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In 2012-13 I served as consulting archivist for the Philadelphia Orchestra's
celebration of the centennial of its hiring of Stokowski as conductor. In
the PO archives I came across a letter from Stoki during his 1928 Asia trip
in which he informs the PO that in Java he had purchased four Javanese gongs
and was shipping them to the Orchestra. I was later able to track the gongs
down - they are owned by the Curtis Institute. 

Eichheim, who traveled with Stoki for part of the trip, also composed a
piece entitled "Java" that Stoki premiered with the PO in 1930. It called
for tuned gongs. I presume they used the ones Stoki had purchased.

For an exhibit I did as part of the centennial celebration, I was able to
display Stoki's letter, two of the actual gongs, and the program from the
1930 performance of "Java." 


Jack McCarthy
Certified Archivist
Archival/Historical Consultant



-----Original Message-----
From: Association for Recorded Sound Discussion List
[mailto:[log in to unmask]] On Behalf Of Carl Pultz
Sent: Tuesday, May 06, 2014 8:10 AM
To: [log in to unmask]
Subject: Re: [ARSCLIST] Dora Labbette, Soprano with string quartette: The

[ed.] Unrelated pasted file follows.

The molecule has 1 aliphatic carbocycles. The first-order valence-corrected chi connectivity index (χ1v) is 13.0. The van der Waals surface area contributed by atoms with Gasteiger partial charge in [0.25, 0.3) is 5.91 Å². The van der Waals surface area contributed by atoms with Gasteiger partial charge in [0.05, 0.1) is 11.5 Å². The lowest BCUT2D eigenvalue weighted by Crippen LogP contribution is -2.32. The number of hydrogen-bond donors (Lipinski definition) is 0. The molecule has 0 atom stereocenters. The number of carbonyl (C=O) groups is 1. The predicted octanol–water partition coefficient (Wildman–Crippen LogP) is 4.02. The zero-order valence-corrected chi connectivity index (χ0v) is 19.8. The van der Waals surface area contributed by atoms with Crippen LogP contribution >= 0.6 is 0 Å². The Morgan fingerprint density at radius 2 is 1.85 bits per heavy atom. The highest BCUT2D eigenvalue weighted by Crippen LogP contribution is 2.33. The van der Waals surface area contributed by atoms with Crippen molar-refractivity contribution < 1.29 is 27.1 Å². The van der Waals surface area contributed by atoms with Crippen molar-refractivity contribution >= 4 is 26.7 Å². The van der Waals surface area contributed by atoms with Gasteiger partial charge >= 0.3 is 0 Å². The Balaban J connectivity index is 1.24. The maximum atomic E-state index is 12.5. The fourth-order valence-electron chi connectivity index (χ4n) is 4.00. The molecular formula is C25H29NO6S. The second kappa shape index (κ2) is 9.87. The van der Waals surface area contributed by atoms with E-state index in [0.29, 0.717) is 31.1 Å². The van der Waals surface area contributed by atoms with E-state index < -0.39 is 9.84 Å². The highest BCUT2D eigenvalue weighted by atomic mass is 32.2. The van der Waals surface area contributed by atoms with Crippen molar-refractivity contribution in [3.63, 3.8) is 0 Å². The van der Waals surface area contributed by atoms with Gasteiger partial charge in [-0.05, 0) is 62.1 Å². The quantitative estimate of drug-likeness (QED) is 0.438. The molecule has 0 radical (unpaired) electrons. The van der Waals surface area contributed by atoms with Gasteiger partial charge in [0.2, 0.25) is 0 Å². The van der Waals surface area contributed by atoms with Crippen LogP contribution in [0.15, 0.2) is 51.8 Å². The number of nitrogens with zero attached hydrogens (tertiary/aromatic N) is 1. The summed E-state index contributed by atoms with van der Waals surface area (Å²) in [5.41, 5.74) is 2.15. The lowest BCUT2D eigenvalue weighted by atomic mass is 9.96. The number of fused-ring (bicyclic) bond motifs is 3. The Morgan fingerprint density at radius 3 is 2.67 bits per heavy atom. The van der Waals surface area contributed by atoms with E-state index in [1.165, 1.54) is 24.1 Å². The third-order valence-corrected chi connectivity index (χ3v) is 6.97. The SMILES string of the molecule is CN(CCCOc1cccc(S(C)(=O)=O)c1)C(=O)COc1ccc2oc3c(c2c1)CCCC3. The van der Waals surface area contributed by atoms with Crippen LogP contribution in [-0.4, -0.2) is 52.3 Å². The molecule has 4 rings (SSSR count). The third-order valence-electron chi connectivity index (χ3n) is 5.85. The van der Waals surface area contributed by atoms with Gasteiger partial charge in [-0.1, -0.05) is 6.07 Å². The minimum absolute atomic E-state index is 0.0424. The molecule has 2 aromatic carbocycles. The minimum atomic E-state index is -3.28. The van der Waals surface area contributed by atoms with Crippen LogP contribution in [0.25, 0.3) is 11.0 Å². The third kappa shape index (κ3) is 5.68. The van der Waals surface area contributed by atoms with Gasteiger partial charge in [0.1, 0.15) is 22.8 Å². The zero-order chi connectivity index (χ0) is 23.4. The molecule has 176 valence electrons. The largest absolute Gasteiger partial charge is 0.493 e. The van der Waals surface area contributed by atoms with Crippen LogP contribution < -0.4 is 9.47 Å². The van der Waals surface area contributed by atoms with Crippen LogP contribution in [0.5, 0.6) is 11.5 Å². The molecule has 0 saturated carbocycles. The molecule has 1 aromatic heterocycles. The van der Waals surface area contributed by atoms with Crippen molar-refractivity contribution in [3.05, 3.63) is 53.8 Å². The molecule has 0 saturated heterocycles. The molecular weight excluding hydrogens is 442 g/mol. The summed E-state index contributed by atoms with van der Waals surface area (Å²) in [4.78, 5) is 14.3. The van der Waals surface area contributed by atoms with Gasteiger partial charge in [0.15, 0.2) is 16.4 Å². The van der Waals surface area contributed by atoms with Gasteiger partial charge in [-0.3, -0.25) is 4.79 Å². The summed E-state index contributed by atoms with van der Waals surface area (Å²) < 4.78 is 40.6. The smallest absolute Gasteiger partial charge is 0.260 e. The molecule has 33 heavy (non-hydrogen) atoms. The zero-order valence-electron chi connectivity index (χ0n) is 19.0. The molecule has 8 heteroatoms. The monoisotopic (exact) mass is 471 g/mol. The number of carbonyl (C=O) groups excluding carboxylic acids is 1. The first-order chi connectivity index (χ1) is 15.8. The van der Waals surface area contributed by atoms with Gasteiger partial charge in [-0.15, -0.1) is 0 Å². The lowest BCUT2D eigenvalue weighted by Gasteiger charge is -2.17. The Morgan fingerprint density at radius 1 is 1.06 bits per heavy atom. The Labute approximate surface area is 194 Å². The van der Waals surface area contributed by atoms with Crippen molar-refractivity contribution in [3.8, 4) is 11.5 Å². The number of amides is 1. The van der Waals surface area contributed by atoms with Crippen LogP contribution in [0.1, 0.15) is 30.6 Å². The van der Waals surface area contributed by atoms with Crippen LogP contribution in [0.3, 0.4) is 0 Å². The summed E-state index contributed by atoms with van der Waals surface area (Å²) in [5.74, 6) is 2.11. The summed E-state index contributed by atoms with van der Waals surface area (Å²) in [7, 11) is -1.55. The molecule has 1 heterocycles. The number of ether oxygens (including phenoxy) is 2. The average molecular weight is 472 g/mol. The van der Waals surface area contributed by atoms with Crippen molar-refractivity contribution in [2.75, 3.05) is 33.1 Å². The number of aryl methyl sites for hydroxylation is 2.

Flowers of the Forests, 1925?

I'm rereading Oliver Daniel's "Stokowski." He tells about Stoki's Asia/south
seas trip in the 20s when the conductor studied percussion with Indian
physicist Jagadis Bose and collected instruments. Eichheim's "Bali" stems
from this journey, which Stoki later recorded. Some of those instruments may
have ended up on his famous recording of "Gurrelieder." It was an enduring
interest, as well into the 50s he was playing percussion works by Harrison,
et al, and premiered McPhee's Tabuh-Tabuhan in 1953.

-----Original Message-----
From: Association for Recorded Sound Discussion List
[mailto:[log in to unmask]] On Behalf Of Donald Tait
Sent: Monday, May 05, 2014 8:08 PM
To: [log in to unmask]
Subject: Re: [ARSCLIST] Dora Labbette, Soprano with string quartette: The
Flowers of the Forests, 1925?

  Reiner also studied percussion as a student in Budapest. Including
timpani, which might help explain the added prominence of and occasional
added timpani parts in his CSO recordings (it's harder to tell with his
Pittsburgh and other recordings). I remember talking to Sam Denov, who was
then a retired member of the Chicago Symphony's percussion section. He said
"Reiner was DEATH on percussion." Meaning that he not only heard everything,
which was a given, but that he knew exactly what he wanted and wouldn't
settle until he got it. Sam was speaking from his personal CSO
experience....

  Also, Reiner made piano rolls in 1925 et seq. Four-hand versions in which
he was credited as being one of the two pianists and others in which he was
credited as the "conductor." Philip Hart wrote about it on page 44 of his
biography of Reiner. 

  Don Tait